Bids for an inaugural 6 billion cedi ($1.36 bln) energy bond being issued by Ghana will close on Friday, a day later than scheduled, due to high investor interest, transaction arrangers said on Thursday.
The government is issuing the bonds in seven-year and 10-year maturities as part of plans to raise 10 billion cedis to settle debts owed by state power utilities to banks and bulk oil distributors.
The paper, for which bids opened on Tuesday, differs from standard sovereign issues by being backed by ESLA, a government-sponsored vehicle set up to raise fresh funds to clear the debt.
Initial pricing guidance for the seven-year tranche was 17.7 percent to 19.0 percent while the 10-year was pegged at 17.8 percent to 19.5 percent.
“The book-building has been extended to accommodate enquiries by both local and offshore investors who are showing keen interest in the transaction,” co-arranger Fidelity Bank told Reuters.
Settlement of the bonds has also been shifted, to Wednesday from Monday, to allow investors enough time to process payments after pricing on Friday, it said.
Ghana named Standard Chartered Bank and local lender Fidelity as lead managers for the bond in June.
Below is a set of questions sent by some journalists and the responses given by managers:
Question: What does the result of the bookbuild mean?
Answer: Orders received for the 7-yr ESLA Bond was GHS 2, 529m and amount issued was GHS2, 408m at a coupon of 19%. The 7-yr ESLA Bond bookbuild has been closed and will settle on November 1.
The current book size for the 10-yr ESLA Bond is approximately GHS 902m and following reverse inquiry from investors the closing date for this bond has been extended to Friday 3rd November at 5:00 pm.
The final price guidance for the 10-yr ESLA Bond is 19.50%. The extension is to enable investors to complete their internal credit processes for the ESLA Bond.
Question: If the full amount isn’t realized what does it mean for the energy bond?
Answer: The Sponsor (MoF) and Issuer (E.S.L.A. PLC) are confident in the transaction structure and hence do not want to pay interest above certain levels.
It is for this reason that the Sponsor indicated they were seeking to raise amounts up to GHS 2.4bn for the 7-year and amounts to GHS 3.6bn for the 10-year.
This deal has been a success so far with the 7-year ESLA bond oversubscribed and priced at 19%, approx 120 to comparable government securities.
We are confident we close a decent size on the 10-year later this week at the current guidance of 19.5%, approx 180 to comparable government securities.
Question: If you do not raise the entire GHS 6bn is there another opportunity for the offer to be open?
Answer: The maximum amount under the ESLA programme that the structure allows to be issued, based on current cash flow projections and required coverage ratios, is GHS6bn but it has also been designed as a programme.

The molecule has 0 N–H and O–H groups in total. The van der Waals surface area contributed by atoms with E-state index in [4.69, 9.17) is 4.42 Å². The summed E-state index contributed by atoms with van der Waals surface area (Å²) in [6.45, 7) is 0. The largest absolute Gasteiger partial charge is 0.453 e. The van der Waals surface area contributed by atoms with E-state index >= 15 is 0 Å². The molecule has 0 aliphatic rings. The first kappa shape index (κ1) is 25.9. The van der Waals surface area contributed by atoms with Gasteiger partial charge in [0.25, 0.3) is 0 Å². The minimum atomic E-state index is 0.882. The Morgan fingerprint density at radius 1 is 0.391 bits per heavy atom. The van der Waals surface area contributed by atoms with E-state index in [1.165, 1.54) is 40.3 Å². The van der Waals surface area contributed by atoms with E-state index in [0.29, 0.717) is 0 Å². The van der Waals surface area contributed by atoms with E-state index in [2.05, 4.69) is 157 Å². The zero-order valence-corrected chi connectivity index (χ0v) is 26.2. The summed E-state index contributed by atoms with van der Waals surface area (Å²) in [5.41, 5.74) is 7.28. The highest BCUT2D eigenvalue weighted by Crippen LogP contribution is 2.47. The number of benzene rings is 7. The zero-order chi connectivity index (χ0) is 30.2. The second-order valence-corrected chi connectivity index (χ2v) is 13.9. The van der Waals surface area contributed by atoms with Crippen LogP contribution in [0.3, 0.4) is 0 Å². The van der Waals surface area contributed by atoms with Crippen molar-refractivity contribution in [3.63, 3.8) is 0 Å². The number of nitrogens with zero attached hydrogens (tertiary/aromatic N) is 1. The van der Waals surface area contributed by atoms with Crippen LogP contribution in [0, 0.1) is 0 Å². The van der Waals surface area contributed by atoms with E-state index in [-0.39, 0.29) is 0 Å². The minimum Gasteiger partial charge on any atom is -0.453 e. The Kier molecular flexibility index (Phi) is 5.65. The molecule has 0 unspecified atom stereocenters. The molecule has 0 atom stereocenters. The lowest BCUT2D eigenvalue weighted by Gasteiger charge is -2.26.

This means that the issuer has the flexibility to drawdown in stages taking into account demand and price consideration
Question: We hear investors are asking for 20% and above. Would MoF consider such rates?
Answer: Price is an important consideration for MoF and they have demonstrated that they have a prudent and responsible approach to pricing.
It is important not to overpay. The structure is robust and the yield is expected to contract over time
Question: There were reports that some foreign investors had issues with the security of laws covering the E.S.L.A Act. How do you respond to this issue?
Answer: The Bond Prospectus and supporting documentation including but not limited to the Assignment Agreement and Trustee Agreement have been structured to ensure investors are adequately protected.
We will encourage any investor to contact the Issuer or Trustee for copies of the document to enable them to complete their internal approval process.
Question: Are investors no longer interested in Ghana – is investor confidence waning?
Answer: This is a new asset class being issued out of Ghana and the broader region. The vast majority of offshore investors that can buy cedi bonds have only got a mandate for Sovereign risk today, this is a corporate issue.
Over time and as the structure performs we expect more offshore buying. As for Ghana risk, the USD Eurobonds have outperformed Sub-Sahara Africa over last week, so broader Ghana sentiment remains robust.
Question: What does this transaction mean for the capital markets in Ghana in the long term?
Answer: In the long term, SOEs and Corporates will be able to raise long-tenor funding for infrastructure investments by issuing corporate bonds.